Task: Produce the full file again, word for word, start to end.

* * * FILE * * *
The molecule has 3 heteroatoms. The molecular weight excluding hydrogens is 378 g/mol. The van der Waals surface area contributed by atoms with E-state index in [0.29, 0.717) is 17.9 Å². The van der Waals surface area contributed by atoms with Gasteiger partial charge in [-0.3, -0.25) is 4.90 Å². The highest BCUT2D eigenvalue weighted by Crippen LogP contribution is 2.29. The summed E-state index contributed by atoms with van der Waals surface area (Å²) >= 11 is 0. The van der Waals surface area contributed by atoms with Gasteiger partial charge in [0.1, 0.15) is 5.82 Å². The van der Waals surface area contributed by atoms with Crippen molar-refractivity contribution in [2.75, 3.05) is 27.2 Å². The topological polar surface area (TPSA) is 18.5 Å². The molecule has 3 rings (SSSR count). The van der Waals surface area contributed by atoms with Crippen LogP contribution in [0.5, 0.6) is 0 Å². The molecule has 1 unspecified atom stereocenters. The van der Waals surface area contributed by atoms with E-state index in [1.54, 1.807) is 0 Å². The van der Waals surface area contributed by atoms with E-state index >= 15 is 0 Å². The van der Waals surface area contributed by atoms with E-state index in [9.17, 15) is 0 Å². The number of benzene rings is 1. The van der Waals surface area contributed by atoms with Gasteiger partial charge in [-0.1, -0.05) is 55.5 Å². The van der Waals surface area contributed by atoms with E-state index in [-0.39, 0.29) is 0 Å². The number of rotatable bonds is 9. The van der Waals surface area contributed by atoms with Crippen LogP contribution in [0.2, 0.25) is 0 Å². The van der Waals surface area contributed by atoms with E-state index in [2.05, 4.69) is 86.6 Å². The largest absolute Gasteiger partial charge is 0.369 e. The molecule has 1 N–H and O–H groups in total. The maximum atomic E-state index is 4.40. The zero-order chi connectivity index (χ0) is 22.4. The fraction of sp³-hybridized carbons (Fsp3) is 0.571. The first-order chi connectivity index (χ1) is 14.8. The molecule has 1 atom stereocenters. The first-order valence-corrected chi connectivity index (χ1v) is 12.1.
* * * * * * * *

The molecule has 3 heteroatoms. The molecular weight excluding hydrogens is 378 g/mol. The van der Waals surface area contributed by atoms with E-state index in [0.29, 0.717) is 17.9 Å². The van der Waals surface area contributed by atoms with Gasteiger partial charge in [-0.3, -0.25) is 4.90 Å². The highest BCUT2D eigenvalue weighted by Crippen LogP contribution is 2.29. The summed E-state index contributed by atoms with van der Waals surface area (Å²) >= 11 is 0. The van der Waals surface area contributed by atoms with Gasteiger partial charge in [0.1, 0.15) is 5.82 Å². The van der Waals surface area contributed by atoms with Crippen molar-refractivity contribution in [2.75, 3.05) is 27.2 Å². The topological polar surface area (TPSA) is 18.5 Å². The molecule has 3 rings (SSSR count). The van der Waals surface area contributed by atoms with Crippen LogP contribution in [0.5, 0.6) is 0 Å². The molecule has 1 unspecified atom stereocenters. The van der Waals surface area contributed by atoms with E-state index in [1.54, 1.807) is 0 Å². The van der Waals surface area contributed by atoms with E-state index >= 15 is 0 Å². The van der Waals surface area contributed by atoms with E-state index in [9.17, 15) is 0 Å². The number of benzene rings is 1. The van der Waals surface area contributed by atoms with Gasteiger partial charge in [-0.1, -0.05) is 55.5 Å². The van der Waals surface area contributed by atoms with E-state index in [-0.39, 0.29) is 0 Å². The number of rotatable bonds is 9. The van der Waals surface area contributed by atoms with Crippen LogP contribution in [0.2, 0.25) is 0 Å². The van der Waals surface area contributed by atoms with E-state index in [2.05, 4.69) is 86.6 Å². The largest absolute Gasteiger partial charge is 0.369 e. The molecule has 1 N–H and O–H groups in total. The maximum atomic E-state index is 4.40. The zero-order chi connectivity index (χ0) is 22.4. The fraction of sp³-hybridized carbons (Fsp3) is 0.571. The first-order chi connectivity index (χ1) is 14.8. The molecule has 1 atom stereocenters. The first-order valence-corrected chi connectivity index (χ1v) is 12.1.